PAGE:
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  • MeeraSight

Are 3-D Movies Bad for Your Eyes?

Updated: Apr 2, 2020

3-D movies have come a long way since the days of 1950’s classics like the House of Wax and the Creature from the Black Lagoon. With blockbuster 3-D movies like Avatar breaking records and the popularity of 3-D gaming, TV networks and TV sets on the rise, it seems that three-dimensional viewing is here to stay, but is it good for your or your children’s eyes?

No evidence of harmful effects

You may have read the warnings on your 3-D game or TV, “Warning: Children and teenagers may be more susceptible to health issues associated with viewing in 3D…etc.” However, according to the American Academy of Ophthalmology, there are currently no conclusive studies on the short- and/or long-term effects of 3-D viewing on visual development or eye health in children.

3-D viewing challenges

However, even though there is no current evidence of long-term effects, some people experience discomfort when watching stereoscopic images. The process of the eyes converging to see images in front of or beyond the screen can create eyestrain and headaches. Sitting at a greater distance from the screen can help alleviate this problem. Viewers with visual motion hypersensitivity (VHM), which can cause motion sickness and vergence-accommodation confilict, may experience dizziness and nausea from 3-D viewing. Those with amblyopia (an imbalance in visual strength between both eyes) or strabismus (misalighned eyes) may have difficulty seeing 3-D images. There is also a small population of people who lack binocular vision and therefore can’t see 3-D images at all.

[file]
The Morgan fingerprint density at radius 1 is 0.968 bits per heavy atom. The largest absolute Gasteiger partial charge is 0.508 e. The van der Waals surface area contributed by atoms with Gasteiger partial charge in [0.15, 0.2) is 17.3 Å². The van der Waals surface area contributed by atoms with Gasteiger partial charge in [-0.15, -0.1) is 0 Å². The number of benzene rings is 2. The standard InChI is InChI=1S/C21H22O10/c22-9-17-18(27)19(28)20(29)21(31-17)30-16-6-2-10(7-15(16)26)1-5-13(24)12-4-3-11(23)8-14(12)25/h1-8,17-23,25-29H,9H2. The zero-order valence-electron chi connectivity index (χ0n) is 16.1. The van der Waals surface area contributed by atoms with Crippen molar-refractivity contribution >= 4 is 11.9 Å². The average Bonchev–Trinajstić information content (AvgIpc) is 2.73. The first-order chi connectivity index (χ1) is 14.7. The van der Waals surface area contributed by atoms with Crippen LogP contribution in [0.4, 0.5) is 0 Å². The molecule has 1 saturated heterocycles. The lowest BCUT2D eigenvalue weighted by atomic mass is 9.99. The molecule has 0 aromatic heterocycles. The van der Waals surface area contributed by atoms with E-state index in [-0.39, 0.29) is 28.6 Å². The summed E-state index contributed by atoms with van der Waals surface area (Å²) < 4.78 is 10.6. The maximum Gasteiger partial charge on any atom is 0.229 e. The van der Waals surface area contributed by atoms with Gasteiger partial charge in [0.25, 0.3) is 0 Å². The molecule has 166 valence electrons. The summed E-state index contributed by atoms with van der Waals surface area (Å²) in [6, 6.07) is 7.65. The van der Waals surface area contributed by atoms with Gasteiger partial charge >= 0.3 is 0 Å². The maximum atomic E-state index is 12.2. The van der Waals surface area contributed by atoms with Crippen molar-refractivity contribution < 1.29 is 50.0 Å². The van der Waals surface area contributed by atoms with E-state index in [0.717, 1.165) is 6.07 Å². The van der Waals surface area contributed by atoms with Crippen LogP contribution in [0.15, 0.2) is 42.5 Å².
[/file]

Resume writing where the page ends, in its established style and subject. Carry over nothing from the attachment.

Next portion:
3-D as vision test

This potential of discomfort has an upside as the ability to perceive depth in 3-D can be a highly sensitive test of a range of vision health indicators. For the 1 in 4 children suffering from underlying vision issues and the 3 to 9 million people with binocular vision problems, viewing 3-D TV and movies can help identify problems and thereby lead to treatments.

Educational benefits

In addition to the benefit of exposing underlying vision issues, 3-D viewing can have educational benefits as well. For instance, studies have shown teaching in 3-D can result in significant improvement in comprehension and retention over traditional presentations. To learn more about 3D in the classroom, read this public health report by the American Optometric Association (AOA) on the subject.

If you or your child experience any issues with 3-D viewing, be sure to make an appointment for a comprehensive eye exam with your eye care professional. Turns out that 3-D blockbuster you just saw may lead to improving your vision and eye health!

References from Cooper Vision site


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